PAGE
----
By Jason Calacanis
Amazon has white-label products -- but it's hiding them.
Following up on my piece last night, Dan Gillmor [ @dangillmor ] told me that Amazon had started creating its own products under the "AmazonBasics" brand. I was shocked, as every week five Amazon boxes come to our house with everything from soy milk to batteries, and obviously tons of electronics.
It turns out that one item I just ordered, a slick car charger with two USB ports, is being offered by Amazon under its own name.
Why didn't I see that when I searched for it?
Did I miss it in the search results and the related products?
So I searched Amazon for "double usb car charger" again, and after looking through page after page of search results, I couldn't find the Amazon product.
I added "amazon basics" to the end of my query and it didn't come up.
Nor did it come up in the related and people also bought/searched for widgets on the page of the product I bought.
However, if you search for AmazonBasics you'll find it as the 23rd listed item.
Why is Amazon taking the time to rewrite its search algorithm to remove its own products?
For background, Amazon first launched AmazonBasics in 2009 as a private-label electronics brand. When the program started, it offered only USB and A/V cables, ethernet cables and blank recordable media. Now, AmazonBasics features electronics accessories like mice, keyboards and tablet covers at prices typically at least 10% lower than brand-name products. For instance, Amazon sells a wireless mouse with a nano receiver for $16.75 while Logitech sells a similar mouse for $18.01.
No one really talks about it, in fact a search of Google News found only one story from a scraper/spam site mentioning AmazonBasics.
Someone claiming to be a developer at Amazon wrote on a message board that Amazon has two hidden house brands: Pinzon for kitchen and Strathwood for homes. Why wouldn't Amazon just brand those Amazon?
Oh yeah, the name Pinzon is based on that of a Spanish explorer who, wait for it, discovered the Amazon River. Cute.
It's worth reading the Pinzon and Strathwood descriptions:
These business have been around a long time, but it's really opaque that they are owned by Amazon.
What does "Strathwood offers stylish, high-quality furniture, décor, and more. Sold exclusively through Amazon.com" mean?
To me that says Strathwood is a stand-alone company that Amazon has exclusive rights to. Of course, the reality sounds like Strathwood is a house brand Amazon doesn't want you to know is a house brand.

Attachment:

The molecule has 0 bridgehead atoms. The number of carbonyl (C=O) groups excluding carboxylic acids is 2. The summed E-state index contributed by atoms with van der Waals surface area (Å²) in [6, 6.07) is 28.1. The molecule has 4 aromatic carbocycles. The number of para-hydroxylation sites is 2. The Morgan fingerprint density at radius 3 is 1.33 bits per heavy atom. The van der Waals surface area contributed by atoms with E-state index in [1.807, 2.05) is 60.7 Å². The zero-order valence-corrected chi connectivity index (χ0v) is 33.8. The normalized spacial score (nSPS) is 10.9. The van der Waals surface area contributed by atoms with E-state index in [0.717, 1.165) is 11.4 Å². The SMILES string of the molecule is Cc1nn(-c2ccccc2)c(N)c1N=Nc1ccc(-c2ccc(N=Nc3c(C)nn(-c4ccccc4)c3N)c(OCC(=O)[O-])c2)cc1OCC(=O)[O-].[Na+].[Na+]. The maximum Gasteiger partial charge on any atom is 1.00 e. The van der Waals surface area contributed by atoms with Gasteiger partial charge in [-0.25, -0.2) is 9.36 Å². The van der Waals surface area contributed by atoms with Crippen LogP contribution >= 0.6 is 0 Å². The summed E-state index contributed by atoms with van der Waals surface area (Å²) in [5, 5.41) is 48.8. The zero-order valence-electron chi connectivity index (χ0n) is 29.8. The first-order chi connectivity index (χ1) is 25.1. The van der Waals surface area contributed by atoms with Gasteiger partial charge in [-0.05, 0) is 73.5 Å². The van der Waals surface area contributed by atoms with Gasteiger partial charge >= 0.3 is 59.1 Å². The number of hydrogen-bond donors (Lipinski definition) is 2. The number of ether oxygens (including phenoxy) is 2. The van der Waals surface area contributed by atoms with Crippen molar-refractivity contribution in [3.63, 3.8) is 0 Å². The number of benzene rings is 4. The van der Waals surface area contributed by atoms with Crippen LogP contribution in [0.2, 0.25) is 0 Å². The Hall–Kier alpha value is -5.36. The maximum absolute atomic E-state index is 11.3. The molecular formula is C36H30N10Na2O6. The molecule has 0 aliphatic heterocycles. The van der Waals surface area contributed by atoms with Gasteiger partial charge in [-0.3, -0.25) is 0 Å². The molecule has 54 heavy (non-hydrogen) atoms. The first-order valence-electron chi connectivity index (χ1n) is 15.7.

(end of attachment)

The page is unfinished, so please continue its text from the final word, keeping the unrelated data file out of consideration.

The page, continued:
"Invite Amazon.com's Pinzon products into your kitchen and home for their form and function, and experience their style, craftsmanship, and value" sounds slightly more like an Amazon brand -- but it's only marginally clearer.
Why not say these are Amazon brands?
Why would Amazon go through the trouble to both make and expand its own product line then not only not promote it but take the extra step to hide it?
There are two possible answers here:
First, Amazon is on the fence in some way about these white-label businesses. Are they worth pursing for the negative regulator attention they will certainly bring? What about the bad will from competing brands? There is probably a big debate going on over this at Amazon's HQ -- but not in Bezos' mind.
Bezos is an inevitable-ist, and more than willing to be the future -- even if it is painful.
Second, Amazon is lulling the products industry to death -- like they have lulled the book publishers to a certain death -- and they don't appreciate anyone putting a spotlight on these efforts.
It's amazing to me that Amazon's new competitors, like the book publishers and product creators, are not absolutely up in arms about Amazon's tactics. I mean, if you're a maker of tablets, should you really be supporting Amazon in any way? Their goal is to nuke the entire tablet space.
Perhaps the new crop of competitors is so scared of pissing off Amazon that it's willing to watch their businesses slowly get pulled out from under them.
These competitors are just flies in Amazon's web.
First they got caught in the web, then they got paralyzed by the venom. Now they're being wrapped up in the webbing, and tomorrow their liquefied remains will be sucked up by the industry's new tarantula.
I love it.
Bezos takes all.
Bezos is the new Jobs.
I for one salute our new overlord. Pass the (Amazon-branded) venom!
Pinzon kitchen products.
Strathwood furniture products.